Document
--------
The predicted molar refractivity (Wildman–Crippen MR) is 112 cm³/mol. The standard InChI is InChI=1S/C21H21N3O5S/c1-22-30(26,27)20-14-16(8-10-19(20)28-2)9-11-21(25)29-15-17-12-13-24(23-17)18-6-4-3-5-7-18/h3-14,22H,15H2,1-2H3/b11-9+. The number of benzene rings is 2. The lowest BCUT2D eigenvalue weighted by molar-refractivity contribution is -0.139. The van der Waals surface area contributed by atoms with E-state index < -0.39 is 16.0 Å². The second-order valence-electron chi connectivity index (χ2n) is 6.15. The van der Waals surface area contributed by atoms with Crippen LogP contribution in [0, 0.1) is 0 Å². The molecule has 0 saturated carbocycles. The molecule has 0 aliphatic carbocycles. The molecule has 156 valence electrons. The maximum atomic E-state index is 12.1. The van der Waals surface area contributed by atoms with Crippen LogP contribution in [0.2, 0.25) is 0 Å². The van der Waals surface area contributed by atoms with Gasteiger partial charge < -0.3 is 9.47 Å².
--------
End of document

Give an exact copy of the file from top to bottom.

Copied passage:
The predicted molar refractivity (Wildman–Crippen MR) is 112 cm³/mol. The standard InChI is InChI=1S/C21H21N3O5S/c1-22-30(26,27)20-14-16(8-10-19(20)28-2)9-11-21(25)29-15-17-12-13-24(23-17)18-6-4-3-5-7-18/h3-14,22H,15H2,1-2H3/b11-9+. The number of benzene rings is 2. The lowest BCUT2D eigenvalue weighted by molar-refractivity contribution is -0.139. The van der Waals surface area contributed by atoms with E-state index < -0.39 is 16.0 Å². The second-order valence-electron chi connectivity index (χ2n) is 6.15. The van der Waals surface area contributed by atoms with Crippen LogP contribution in [0, 0.1) is 0 Å². The molecule has 0 saturated carbocycles. The molecule has 0 aliphatic carbocycles. The molecule has 156 valence electrons. The maximum atomic E-state index is 12.1. The van der Waals surface area contributed by atoms with Crippen LogP contribution in [0.2, 0.25) is 0 Å². The van der Waals surface area contributed by atoms with Gasteiger partial charge < -0.3 is 9.47 Å².